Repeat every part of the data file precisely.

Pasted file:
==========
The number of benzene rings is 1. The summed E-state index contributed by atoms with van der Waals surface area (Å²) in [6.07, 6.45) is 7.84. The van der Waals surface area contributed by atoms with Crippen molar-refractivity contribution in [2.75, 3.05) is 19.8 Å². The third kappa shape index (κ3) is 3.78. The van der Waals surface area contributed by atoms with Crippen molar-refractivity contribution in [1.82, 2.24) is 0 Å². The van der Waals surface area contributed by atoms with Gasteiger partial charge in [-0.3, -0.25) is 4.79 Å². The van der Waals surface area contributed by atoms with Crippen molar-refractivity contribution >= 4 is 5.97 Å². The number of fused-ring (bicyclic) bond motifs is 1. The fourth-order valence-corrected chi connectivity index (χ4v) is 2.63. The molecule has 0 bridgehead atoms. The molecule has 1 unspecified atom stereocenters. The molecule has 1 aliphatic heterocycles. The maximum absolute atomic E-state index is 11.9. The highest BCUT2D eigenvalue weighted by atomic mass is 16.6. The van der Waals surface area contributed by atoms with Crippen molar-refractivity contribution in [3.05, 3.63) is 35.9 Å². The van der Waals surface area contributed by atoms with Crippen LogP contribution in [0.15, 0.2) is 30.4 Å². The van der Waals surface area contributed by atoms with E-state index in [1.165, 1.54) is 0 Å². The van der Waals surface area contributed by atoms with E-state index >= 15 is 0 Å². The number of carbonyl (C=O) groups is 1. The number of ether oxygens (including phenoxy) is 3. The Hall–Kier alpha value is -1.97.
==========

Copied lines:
The number of benzene rings is 1. The summed E-state index contributed by atoms with van der Waals surface area (Å²) in [6.07, 6.45) is 7.84. The van der Waals surface area contributed by atoms with Crippen molar-refractivity contribution in [2.75, 3.05) is 19.8 Å². The third kappa shape index (κ3) is 3.78. The van der Waals surface area contributed by atoms with Crippen molar-refractivity contribution in [1.82, 2.24) is 0 Å². The van der Waals surface area contributed by atoms with Gasteiger partial charge in [-0.3, -0.25) is 4.79 Å². The van der Waals surface area contributed by atoms with Crippen molar-refractivity contribution >= 4 is 5.97 Å². The number of fused-ring (bicyclic) bond motifs is 1. The fourth-order valence-corrected chi connectivity index (χ4v) is 2.63. The molecule has 0 bridgehead atoms. The molecule has 1 unspecified atom stereocenters. The molecule has 1 aliphatic heterocycles. The maximum absolute atomic E-state index is 11.9. The highest BCUT2D eigenvalue weighted by atomic mass is 16.6. The van der Waals surface area contributed by atoms with Crippen molar-refractivity contribution in [3.05, 3.63) is 35.9 Å². The van der Waals surface area contributed by atoms with Crippen LogP contribution in [0.15, 0.2) is 30.4 Å². The van der Waals surface area contributed by atoms with E-state index in [1.165, 1.54) is 0 Å². The van der Waals surface area contributed by atoms with E-state index >= 15 is 0 Å². The number of carbonyl (C=O) groups is 1. The number of ether oxygens (including phenoxy) is 3. The Hall–Kier alpha value is -1.97.